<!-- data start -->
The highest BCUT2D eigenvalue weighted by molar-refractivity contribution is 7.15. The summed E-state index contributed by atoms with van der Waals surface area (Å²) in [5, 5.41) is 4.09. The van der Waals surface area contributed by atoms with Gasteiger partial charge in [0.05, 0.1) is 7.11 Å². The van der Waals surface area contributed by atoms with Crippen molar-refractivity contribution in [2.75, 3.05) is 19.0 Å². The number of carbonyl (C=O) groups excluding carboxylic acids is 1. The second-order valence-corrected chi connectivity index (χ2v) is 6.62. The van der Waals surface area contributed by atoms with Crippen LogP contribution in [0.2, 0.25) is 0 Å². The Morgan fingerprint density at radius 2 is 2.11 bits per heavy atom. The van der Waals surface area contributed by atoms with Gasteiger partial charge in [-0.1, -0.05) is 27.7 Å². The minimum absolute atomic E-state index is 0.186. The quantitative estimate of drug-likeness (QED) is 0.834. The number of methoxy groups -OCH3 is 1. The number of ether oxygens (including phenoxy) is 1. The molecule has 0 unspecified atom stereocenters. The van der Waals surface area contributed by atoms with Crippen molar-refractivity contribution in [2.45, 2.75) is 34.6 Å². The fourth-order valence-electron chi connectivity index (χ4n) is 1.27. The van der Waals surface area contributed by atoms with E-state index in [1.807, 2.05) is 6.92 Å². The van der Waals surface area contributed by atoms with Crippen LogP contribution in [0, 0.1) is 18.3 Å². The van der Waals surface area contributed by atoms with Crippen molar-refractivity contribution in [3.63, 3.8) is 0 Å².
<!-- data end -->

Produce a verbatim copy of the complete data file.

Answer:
The highest BCUT2D eigenvalue weighted by molar-refractivity contribution is 7.15. The summed E-state index contributed by atoms with van der Waals surface area (Å²) in [5, 5.41) is 4.09. The van der Waals surface area contributed by atoms with Gasteiger partial charge in [0.05, 0.1) is 7.11 Å². The van der Waals surface area contributed by atoms with Crippen molar-refractivity contribution in [2.75, 3.05) is 19.0 Å². The number of carbonyl (C=O) groups excluding carboxylic acids is 1. The second-order valence-corrected chi connectivity index (χ2v) is 6.62. The van der Waals surface area contributed by atoms with Crippen LogP contribution in [0.2, 0.25) is 0 Å². The Morgan fingerprint density at radius 2 is 2.11 bits per heavy atom. The van der Waals surface area contributed by atoms with Gasteiger partial charge in [-0.1, -0.05) is 27.7 Å². The minimum absolute atomic E-state index is 0.186. The quantitative estimate of drug-likeness (QED) is 0.834. The number of methoxy groups -OCH3 is 1. The number of ether oxygens (including phenoxy) is 1. The molecule has 0 unspecified atom stereocenters. The van der Waals surface area contributed by atoms with Crippen molar-refractivity contribution in [2.45, 2.75) is 34.6 Å². The fourth-order valence-electron chi connectivity index (χ4n) is 1.27. The van der Waals surface area contributed by atoms with E-state index in [1.807, 2.05) is 6.92 Å². The van der Waals surface area contributed by atoms with Crippen LogP contribution in [0, 0.1) is 18.3 Å². The van der Waals surface area contributed by atoms with Crippen molar-refractivity contribution in [3.63, 3.8) is 0 Å².